Last Wednesday, I’ve attended the Founder Institute Brussels Startup Pitch Bootcamp. The speakers were Filip Tack, a FI mentor, and Pieter Dubois, a former FI graduate. It was the occasion to look behind and observe how far I’ve come since my first pitch lesson in June 2011 (which was incidentally also at a FI Bootcamp).
Filip’s presentation was similar to the one I’ve saw last in September 2011. Same advices, same good examples, same honest sharing of personal experiences. But this time, I’ve listened to him with another ears: “I repeated my pitch all the time, even in my car.” I did that, too, as the only way to become good is to practice, repeat, rehearse, again and again. You become good by pitching, not by hoping it would happen. The first time I pitched, I was very bad, people didn’t understand what I was trying to communicate. Today, I’m still practicing, it’s never finished. As Filip said, you’re still learning even after 10 years of practice.
That means it’s important to repeat often, but also to practice in real conditions. So, anytime I have the opportunity to do it, I pitch, especially if it’s not a crucial moment: for instance, with friends, or friendly experienced entrepreneur. It’s the opportunity to train my pitch, to try some variations, and to refine it by getting feedback.
Get attention first, then ask.
As Filip explained, the purpose of pitching is to communicate a message and getting attention about it to go one step forward with your interlocutor. You want to ask him something. Depending on who, when, and where, it could be simply to get his business card (and if you do well the job, he’ll give it to you by himself), to get lunch together, or to give a call.
I pitch when I’m explaining to my family or my friends what I’m doing, when I’m selling, when I’m introducing my project to some organization that could support us, when I’m looking for a loan, when I’m simply meeting someone that wants to know what we’re doing. I’ll certainly pitch when I’ll be hiring. It’s about communicating my project precisely and concisely with a clear purpose and by respecting some constraints (time, noise environment, location). And when it’s especially noisy, I’m doing my best to use simple words, speak slowly and loudly.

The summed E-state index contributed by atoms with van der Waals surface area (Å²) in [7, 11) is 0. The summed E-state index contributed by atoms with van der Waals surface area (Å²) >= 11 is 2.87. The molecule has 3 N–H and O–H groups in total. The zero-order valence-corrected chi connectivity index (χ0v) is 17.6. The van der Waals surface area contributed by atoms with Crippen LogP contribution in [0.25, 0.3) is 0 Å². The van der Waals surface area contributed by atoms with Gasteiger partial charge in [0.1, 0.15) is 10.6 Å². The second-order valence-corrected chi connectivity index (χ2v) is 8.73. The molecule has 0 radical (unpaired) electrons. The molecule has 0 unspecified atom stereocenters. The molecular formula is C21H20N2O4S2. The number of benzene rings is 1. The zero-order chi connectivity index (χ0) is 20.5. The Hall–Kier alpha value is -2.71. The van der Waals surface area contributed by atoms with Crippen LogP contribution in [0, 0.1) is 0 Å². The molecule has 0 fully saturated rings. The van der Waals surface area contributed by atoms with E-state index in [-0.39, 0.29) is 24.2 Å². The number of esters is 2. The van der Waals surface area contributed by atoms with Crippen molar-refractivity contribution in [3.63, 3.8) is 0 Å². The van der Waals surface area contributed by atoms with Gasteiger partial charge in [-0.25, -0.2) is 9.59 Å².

You’re not pitching your product.
Because you’re the one pitching, you’re the vitrine, you’re pitching yourself, as Pieter has well explained. You want people to remember you and your project, but you’re the first and only thing he gets up front. If you seems boring, they will not want to know more: your project will seem boring, not exciting.
For this reason, I’ve worked a lot on the flow, the tone, and the attitude when pitching. The only way for me to practice this, it’s to learn it by heart, and rehearse before a mirror or to record a video. After I’m more confident to improvise and focus on the performance. I don’t forget that it’s just not acting, I’m really putting me in a mind state where I’m feeling the belief into my project.
When I’m sincere, I’m smiling, I’m really enjoying it, and it’s communicative. In the end, it’s all about people.
Target your audience.
You are not pitching a wall. It’s important to not forget your interlocutor, as Filip reminded us. You don’t pitch a business angel as you pitch a potential cofounder. You may need to adapt if someone interrupts you with: “ho, it’s just like Vooza“. Better, you want to use this information to show you’re also listening.
Pitching is not about pitching, it is about creating a conversation. It’s like when sharing business cards, it is not about sharing cards, except if you need them to warm your home. The pitch is only the first part of the conversation, so if it starts, do not break it!
That’s why after a certain time, I’ve started to build pitch blocks: small pieces of texts, introductions or sentences that fit a particular audience or circumstance. Those blocks help me to build my pitch on the moment depending on the audience, and how they react or answer me. Again, I test those blocks only by practicing. But it’s something I started when I had already pitched a lot, a few months ago, and I had at least one good sentence pitch.
The fallback pitch.
The one sentence pitch, as the very good one Adeo Ressi has designed, is the first version you have to elaborate. It’s simple and short, and contains enough information to create interest in most situations even if it’s a sales pitch. It is tried and true, and I know I can always fall back to it.
For instance, recently I decided to improvise, using a totally new pitch. I’ve obtained: “Sorry, I don’t understand it at all”. I’ve honestly apologized and quickly switched to the one sentence version. The person finally understood it and asked me some interesting questions.
Sharpen your pitch and design your business.
Beyond that, the one sentence pitch is built with all the important parts composing your business model: the target, the problem, the solution, and your unique value proposition that differentiates you from others. If you’re unable to build a good and coherent one sentence pitch, maybe your business is not clear enough, even for you. In my honest opinion, it’s totally in the philosophy of the Nicolas Boileau‘s quote:
Whatever is well conceived is clearly said, And the words to say it flow with ease.
It’s really a great tool that I used to test our business model at the beginning and challenging it with peers, advisors, or other mentors. That’s why, I’ve realized, it’s important to be concrete and specific, because the pitch is the communication of our business model. It doesn’t have to embrace the whole vision, it has to help the interlocutor to get a good representation of the business.
Those are my learnings for this first year of pitching practice. What are yours?